As if to underscore the irreversible direction in which aerospace is moving, Airbus recently selected Dassault Systèmes to help it accelerate the process of digitalizing all of its divisions and product lines, thus increasing its competitiveness by being able to reduce costs, shrink the time needed to bring the next generation aircraft to market, and make significant improvements in product quality.
The five-year agreement comes barely 18 months after Dassault Systèmes and Boeing extended their partnership in which the Chicago-based aerospace giant will expand its deployment of Dassault Systèmes’ solutions across its commercial aviation, space, and defense programs to include the Dassault Systèmes 3DEXPERIENCE platform to deepen its end-to-end digital collaboration, design, engineering, analysis, manufacturing planning, and shop-floor execution capabilities throughout the company.
Under the agreement with Airbus, the Toulouse, France-based airframe manufacturer will also deploy the 3DEXPERIENCE platform, which will provide digital continuity in a single data model. In addition to making digital design, manufacturing, and services a company-wide reality, the initiative will open the door to breakthroughs in product design, operating performance, support and maintenance, customer satisfaction, and new business models.
It also will lay the foundation for a new European industrial ecosystem. As Europe’s largest aerospace company, Airbus has made it crystal clear that digital transformation is one of the enterprise’s highest priorities in its quest to become more globally competitive and increase market share in the ultra-competitive commercial airline business.
“Becoming an all-digital enterprise is a framework we must master,” Jean-Brice Dumont, head of Engineering, told Dassault’s Compass magazine at the Farnborough Air Show last July. But this won’t happen unless all suppliers make a similar commitment. “The speed at which we can reach our goal will depend on them,” according to an Airbus operating executive helping to oversee digital transformation.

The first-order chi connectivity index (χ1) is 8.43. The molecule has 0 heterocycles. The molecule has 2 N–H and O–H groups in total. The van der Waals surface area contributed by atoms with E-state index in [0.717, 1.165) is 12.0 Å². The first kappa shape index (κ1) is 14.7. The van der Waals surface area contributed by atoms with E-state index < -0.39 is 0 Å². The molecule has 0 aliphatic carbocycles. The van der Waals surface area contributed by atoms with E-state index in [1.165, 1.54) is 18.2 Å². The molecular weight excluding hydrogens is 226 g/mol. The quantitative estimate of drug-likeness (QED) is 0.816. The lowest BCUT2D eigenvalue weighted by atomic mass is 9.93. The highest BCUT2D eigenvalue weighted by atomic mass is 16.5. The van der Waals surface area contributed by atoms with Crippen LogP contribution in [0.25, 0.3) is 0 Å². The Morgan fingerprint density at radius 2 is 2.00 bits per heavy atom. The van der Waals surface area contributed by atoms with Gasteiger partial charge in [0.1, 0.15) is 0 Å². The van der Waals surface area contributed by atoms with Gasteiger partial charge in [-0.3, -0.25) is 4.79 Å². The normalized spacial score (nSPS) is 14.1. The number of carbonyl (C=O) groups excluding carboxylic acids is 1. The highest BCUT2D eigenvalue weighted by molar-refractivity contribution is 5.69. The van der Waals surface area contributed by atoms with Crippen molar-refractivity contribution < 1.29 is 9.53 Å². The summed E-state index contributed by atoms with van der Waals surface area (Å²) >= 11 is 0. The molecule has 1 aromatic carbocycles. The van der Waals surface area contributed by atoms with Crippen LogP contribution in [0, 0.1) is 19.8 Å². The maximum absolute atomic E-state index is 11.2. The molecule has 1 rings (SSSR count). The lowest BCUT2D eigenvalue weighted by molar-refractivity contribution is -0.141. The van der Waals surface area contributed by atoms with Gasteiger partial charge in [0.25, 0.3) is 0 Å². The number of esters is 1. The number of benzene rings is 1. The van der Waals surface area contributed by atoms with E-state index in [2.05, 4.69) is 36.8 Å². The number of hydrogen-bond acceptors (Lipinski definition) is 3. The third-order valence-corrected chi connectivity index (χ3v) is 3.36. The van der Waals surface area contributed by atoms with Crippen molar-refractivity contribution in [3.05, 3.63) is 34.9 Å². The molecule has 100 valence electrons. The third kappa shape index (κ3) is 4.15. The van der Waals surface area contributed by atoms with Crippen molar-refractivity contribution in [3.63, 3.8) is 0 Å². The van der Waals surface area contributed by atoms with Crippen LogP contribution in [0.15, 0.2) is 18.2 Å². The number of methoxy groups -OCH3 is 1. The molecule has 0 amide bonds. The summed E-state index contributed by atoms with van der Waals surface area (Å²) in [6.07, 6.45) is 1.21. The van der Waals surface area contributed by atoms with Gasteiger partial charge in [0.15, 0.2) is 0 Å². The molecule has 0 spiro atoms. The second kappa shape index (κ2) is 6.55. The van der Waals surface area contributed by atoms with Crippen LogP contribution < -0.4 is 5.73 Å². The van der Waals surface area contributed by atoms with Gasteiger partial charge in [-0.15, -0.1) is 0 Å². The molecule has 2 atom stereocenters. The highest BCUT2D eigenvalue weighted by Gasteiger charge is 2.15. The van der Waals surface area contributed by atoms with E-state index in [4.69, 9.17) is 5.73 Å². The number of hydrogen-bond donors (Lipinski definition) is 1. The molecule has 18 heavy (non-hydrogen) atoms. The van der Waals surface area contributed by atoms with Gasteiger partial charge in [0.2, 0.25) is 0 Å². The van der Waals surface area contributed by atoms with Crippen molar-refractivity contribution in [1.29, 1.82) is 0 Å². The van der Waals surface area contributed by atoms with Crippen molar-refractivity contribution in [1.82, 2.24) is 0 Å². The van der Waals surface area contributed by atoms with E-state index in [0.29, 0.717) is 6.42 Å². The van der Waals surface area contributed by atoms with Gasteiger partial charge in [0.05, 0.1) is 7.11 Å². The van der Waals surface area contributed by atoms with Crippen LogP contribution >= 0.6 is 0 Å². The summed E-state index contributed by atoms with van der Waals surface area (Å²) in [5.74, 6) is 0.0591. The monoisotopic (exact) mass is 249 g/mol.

Airbus expects all of its suppliers to participate in the company’s digital transformation, which he believes can be completed within five years, according to Dumont. At that point, Airbus will be capable of reducing the time it brings a clean-sheet design aircraft to market by 30 to 40 percent, he stated,
In the process of completing its enterprise-wide transformation, European suppliers will advance their own competitiveness in terms of being able to innovate faster, lower their operating costs and improve the quality of what they supply their OEM (original equipment manufacturer) customers. “Just as Europe’s aerospace industry lagged its U.S. counterpart in consolidating through the 1990s and early 2000s, so too has its march toward digital transformation been slower,” noted a long-time industry observer. Airbus’ unwavering commitment to digitalization—with the guiding hand of Dassault Systèmes—will serve as an inflection point not just for Airbus itself but also for European suppliers. The end result, according to a widely respected London-based analyst, almost certainly will be a revitalized European industrial ecosystem second to none.
“The whole aerospace industry is going through a radical change,” Dumont said. “We have a vision of where we want to go, and it is a journey on which we must embark; there is no alternative.”
Not all suppliers have gotten that message, since many of them are not yet moving in lockstep with Airbus and Boeing in implementing digital transformation. Some simply are slow to make the substantial investment that will be required, while others are facing cultural headwinds. Then there are those who still aren’t sold on digital transformation’s value. However, all suppliers will soon learn they too have no alternative if they don’t want to get left behind. “The ones who refuse won’t be part of the journey and will find themselves unable to collaborate on production programs,” said Michael Merluzeau, director of market analysis for Seattle-based AirInsight Group.
The fact that both Airbus and Boeing are committed to digital transformation across their operations also has implications for future product development and the industry’s ability to meet airlines’ need for more commercial aircraft as travel demand increases in emerging economies.
For starters, the price of commercial aircraft is likely to come down, based on the potential for digital transformation to significantly improve equipment suppliers’ asset utilization, drive direct and indirect labor efficiency, manage supplier-network costs, and ensure more reliable scheduling and planning stability and accuracy. Moreover, with the ability to bring next-generation airplanes to market faster, Airbus and Boeing will be able to handle higher rates of production without worrying whether suppliers will be able to keep pace, since they too will have participated in digital transformation.
Perhaps the biggest unknown at this stage of digital transformation is how the largest aerospace companies will differentiate themselves once all of them, by necessity, become digital businesses. In such a post-digital world, it may be that speed and time to market, as improved over today’s capabilities as they may become, will remain the key differentiator. Airline customers have shown they have little tolerance for late deliveries, no matter if an equipment supplier misses delivery dates by a matter of weeks. Even digital enterprises will need to stay focused on customer satisfaction, the ultimate discriminator in the marketplace.